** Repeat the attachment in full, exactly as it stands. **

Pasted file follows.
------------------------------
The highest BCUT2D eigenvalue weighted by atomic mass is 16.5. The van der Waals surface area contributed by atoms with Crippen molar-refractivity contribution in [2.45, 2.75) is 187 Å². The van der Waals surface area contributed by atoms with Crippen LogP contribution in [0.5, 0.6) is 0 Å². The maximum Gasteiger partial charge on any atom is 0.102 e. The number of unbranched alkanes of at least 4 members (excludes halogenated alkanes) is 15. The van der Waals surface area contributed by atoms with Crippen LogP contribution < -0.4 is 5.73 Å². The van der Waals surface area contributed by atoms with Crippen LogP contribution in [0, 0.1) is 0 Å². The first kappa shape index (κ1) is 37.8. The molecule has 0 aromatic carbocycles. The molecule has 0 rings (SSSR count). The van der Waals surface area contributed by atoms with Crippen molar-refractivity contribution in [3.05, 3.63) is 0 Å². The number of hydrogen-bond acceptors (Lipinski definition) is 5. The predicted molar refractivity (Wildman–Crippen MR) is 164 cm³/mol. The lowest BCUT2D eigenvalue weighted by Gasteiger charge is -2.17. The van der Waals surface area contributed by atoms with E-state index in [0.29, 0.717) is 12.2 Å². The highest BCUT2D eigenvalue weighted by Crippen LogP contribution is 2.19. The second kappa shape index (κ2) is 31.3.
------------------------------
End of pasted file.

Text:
The highest BCUT2D eigenvalue weighted by atomic mass is 16.5. The van der Waals surface area contributed by atoms with Crippen molar-refractivity contribution in [2.45, 2.75) is 187 Å². The van der Waals surface area contributed by atoms with Crippen LogP contribution in [0.5, 0.6) is 0 Å². The maximum Gasteiger partial charge on any atom is 0.102 e. The number of unbranched alkanes of at least 4 members (excludes halogenated alkanes) is 15. The van der Waals surface area contributed by atoms with Crippen LogP contribution < -0.4 is 5.73 Å². The van der Waals surface area contributed by atoms with Crippen LogP contribution in [0, 0.1) is 0 Å². The first kappa shape index (κ1) is 37.8. The molecule has 0 aromatic carbocycles. The molecule has 0 rings (SSSR count). The van der Waals surface area contributed by atoms with Crippen molar-refractivity contribution in [3.05, 3.63) is 0 Å². The number of hydrogen-bond acceptors (Lipinski definition) is 5. The predicted molar refractivity (Wildman–Crippen MR) is 164 cm³/mol. The lowest BCUT2D eigenvalue weighted by Gasteiger charge is -2.17. The van der Waals surface area contributed by atoms with E-state index in [0.29, 0.717) is 12.2 Å². The highest BCUT2D eigenvalue weighted by Crippen LogP contribution is 2.19. The second kappa shape index (κ2) is 31.3.